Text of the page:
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Modified Multifidelity Surrogate Model Based on Radial Basis Function with Adaptive Scale Factor


Multifidelity surrogates (MFSs) replace computationally intensive models by synergistically combining information from different fidelity data with a significant improvement in modeling efficiency. In this paper, a modified MFS (MMFS) model based on a radial basis function (RBF) is proposed, in which two fidelities of information can be analyzed by adaptively obtaining the scale factor. In the MMFS, an RBF was employed to establish the low-fidelity model. The correlation matrix of the high-fidelity samples and corresponding low-fidelity responses were integrated into an expansion matrix to determine the scaling function parameters. The shape parameters of the basis function were optimized by minimizing the leave-one-out cross-validation error of the high-fidelity sample points. The performance of the MMFS was compared with those of other MFS models (MFS-RBF and cooperative RBF) and single-fidelity RBF using four benchmark test functions, by which the impacts of different high-fidelity sample sizes on the prediction accuracy were also analyzed. The sensitivity of the MMFS model to the randomness of the design of experiments (DoE) was investigated by repeating sampling plans with 20 different DoEs. Stress analysis of the steel plate is presented to highlight the prediction ability of the proposed MMFS model. This research proposes a new multifidelity modeling method that can fully use two fidelity sample sets, rapidly calculate model parameters, and exhibit good prediction accuracy and robustness.

1 Introduction

The use of computational simulations in design optimization and uncertainty analysis has progressed significantly over the past two decades [1, 2]. However, computationally complex simulations still have difficulty satisfying engineering requirements; for instance, a simulation with high precision should reflect extensive details and may take several days [3,4,5]. Thus, it is impractical and unfeasible to exclusively rely on high-precision simulations, which are time-consuming.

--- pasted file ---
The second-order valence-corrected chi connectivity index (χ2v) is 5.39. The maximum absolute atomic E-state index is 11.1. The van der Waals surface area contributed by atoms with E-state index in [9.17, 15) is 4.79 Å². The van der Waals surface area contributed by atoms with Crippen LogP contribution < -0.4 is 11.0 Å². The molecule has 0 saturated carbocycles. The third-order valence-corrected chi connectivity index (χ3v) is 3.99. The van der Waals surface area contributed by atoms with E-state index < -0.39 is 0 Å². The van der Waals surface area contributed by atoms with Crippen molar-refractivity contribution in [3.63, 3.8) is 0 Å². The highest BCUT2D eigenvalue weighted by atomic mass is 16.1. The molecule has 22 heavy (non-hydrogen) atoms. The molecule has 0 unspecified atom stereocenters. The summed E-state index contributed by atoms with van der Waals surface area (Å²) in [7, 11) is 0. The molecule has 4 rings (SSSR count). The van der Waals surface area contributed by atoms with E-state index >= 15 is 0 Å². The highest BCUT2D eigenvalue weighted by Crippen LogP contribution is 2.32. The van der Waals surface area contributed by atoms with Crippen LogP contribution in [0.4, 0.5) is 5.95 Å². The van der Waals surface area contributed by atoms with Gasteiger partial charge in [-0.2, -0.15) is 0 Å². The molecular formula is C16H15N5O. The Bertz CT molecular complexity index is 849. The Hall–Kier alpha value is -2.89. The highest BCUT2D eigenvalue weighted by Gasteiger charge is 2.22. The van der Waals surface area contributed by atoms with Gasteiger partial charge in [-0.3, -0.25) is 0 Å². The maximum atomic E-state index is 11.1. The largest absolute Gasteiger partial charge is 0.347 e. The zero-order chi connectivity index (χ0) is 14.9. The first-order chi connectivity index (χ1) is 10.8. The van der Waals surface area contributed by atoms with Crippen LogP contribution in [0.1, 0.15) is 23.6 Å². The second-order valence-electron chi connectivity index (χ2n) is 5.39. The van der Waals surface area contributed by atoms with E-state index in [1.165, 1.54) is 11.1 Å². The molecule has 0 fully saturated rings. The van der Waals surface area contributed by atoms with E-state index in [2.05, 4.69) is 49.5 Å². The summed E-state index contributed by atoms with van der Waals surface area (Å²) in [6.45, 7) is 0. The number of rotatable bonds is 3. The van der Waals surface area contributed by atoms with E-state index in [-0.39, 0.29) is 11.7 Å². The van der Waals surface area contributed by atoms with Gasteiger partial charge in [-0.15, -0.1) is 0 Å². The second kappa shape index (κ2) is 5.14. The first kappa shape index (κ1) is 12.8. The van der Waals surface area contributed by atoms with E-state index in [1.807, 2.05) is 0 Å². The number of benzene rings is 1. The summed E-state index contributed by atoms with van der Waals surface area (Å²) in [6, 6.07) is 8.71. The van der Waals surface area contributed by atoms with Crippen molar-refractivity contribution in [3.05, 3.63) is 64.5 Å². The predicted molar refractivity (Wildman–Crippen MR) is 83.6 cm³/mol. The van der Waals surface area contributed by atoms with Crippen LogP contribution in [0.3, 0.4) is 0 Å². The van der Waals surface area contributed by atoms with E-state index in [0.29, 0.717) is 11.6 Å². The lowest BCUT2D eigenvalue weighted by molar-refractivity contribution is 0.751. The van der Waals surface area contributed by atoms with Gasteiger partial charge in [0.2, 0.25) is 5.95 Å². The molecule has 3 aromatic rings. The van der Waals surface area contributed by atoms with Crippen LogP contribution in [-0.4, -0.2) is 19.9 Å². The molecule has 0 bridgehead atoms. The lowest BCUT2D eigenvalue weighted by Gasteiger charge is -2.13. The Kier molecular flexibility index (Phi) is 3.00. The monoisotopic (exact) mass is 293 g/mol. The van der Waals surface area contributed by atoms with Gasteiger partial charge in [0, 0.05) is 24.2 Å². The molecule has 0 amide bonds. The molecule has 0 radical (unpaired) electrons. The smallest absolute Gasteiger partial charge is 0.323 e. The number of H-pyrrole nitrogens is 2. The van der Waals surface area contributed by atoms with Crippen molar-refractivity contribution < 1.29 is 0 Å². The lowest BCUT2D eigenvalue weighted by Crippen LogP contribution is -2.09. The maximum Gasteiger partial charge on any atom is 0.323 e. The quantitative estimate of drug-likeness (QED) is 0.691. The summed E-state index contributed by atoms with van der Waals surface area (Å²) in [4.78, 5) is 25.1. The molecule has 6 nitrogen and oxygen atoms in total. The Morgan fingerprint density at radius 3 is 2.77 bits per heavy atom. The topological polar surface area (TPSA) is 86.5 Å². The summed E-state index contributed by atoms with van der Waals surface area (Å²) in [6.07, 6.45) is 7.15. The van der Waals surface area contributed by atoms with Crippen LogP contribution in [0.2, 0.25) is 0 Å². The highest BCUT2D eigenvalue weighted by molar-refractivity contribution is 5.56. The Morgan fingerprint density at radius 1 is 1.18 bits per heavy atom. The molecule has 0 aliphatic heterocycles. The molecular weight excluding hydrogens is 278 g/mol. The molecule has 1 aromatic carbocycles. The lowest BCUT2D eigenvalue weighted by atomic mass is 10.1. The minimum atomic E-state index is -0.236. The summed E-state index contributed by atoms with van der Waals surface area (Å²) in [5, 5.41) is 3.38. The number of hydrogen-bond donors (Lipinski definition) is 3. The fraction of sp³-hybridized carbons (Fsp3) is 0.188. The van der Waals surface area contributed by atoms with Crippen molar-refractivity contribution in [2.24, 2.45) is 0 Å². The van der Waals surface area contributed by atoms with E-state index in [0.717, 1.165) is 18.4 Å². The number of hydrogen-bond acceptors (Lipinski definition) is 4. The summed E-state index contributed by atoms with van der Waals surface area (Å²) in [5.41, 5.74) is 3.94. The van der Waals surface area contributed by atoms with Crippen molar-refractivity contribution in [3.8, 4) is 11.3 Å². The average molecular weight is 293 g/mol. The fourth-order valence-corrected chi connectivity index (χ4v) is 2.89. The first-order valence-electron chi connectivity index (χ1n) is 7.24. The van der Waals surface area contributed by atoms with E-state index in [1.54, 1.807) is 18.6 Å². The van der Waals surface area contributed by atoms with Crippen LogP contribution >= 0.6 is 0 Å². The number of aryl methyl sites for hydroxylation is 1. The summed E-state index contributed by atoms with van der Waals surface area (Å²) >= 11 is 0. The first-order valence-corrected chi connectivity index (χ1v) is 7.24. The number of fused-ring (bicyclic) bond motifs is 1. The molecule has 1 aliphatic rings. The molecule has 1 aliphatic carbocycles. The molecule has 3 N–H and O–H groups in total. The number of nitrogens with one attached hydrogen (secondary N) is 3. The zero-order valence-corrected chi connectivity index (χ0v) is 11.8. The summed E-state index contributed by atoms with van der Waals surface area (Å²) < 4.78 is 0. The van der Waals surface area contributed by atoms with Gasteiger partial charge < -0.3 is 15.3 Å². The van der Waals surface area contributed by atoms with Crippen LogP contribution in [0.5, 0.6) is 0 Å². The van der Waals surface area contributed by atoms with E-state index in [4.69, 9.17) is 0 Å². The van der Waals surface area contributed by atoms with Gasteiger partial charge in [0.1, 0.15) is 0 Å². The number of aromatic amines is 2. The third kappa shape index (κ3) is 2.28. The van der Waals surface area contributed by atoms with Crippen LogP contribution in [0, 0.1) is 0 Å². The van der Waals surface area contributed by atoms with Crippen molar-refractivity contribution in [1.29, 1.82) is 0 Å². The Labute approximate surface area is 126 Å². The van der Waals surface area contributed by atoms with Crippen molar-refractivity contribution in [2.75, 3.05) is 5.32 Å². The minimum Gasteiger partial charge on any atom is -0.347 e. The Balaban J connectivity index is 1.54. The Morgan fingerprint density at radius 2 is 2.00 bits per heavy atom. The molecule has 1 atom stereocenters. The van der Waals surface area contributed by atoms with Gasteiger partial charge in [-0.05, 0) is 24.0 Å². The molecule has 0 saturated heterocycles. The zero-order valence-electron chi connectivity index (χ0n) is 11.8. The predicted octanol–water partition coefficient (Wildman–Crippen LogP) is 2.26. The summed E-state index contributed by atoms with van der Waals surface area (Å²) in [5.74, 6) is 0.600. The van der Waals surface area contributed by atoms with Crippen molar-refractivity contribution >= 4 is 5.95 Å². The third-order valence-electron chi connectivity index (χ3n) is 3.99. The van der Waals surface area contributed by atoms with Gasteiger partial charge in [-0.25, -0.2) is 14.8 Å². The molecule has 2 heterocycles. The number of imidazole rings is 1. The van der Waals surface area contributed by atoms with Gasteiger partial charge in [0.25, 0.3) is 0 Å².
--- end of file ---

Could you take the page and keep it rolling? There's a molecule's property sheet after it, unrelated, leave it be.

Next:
A solution attracting significant attention is to capture the main characteristics of the original model using surrogate modeling techniques, which approximate the input–output relationship with reduced computational costs [6,7,8,9]. Surrogate models can be divided into four categories: traditional single-fidelity, hybrid, adaptive sampling-based, and multifidelity surrogates. Single-fidelity surrogate models have been used for engineering optimization for decades and can be classified as either interpolation or regression [10, 11]. Interpolation means that the surrogates can pass through all sample points, including radial basis functions (RBFs) [12,13,14] and Kriging (KRG) [15,16,17]. In contrast, the regression model can establish a smoother model and alleviate the overfitting problem of the surrogate model. Typically, it does not require the prediction of the sample point to be equal to the actual response, and typical regression surrogate models include the polynomial response surface [18, 19], support vector regression [20, 21], and moving least squares (MLS). The observations for the samples of the above models all show high fidelity. However, in practical engineering cases, the surrogate model constructed with a few samples cannot approximate the actual system satisfactorily. Moreover, the large number of high-fidelity samples is hampered by the unaffordable computational costs.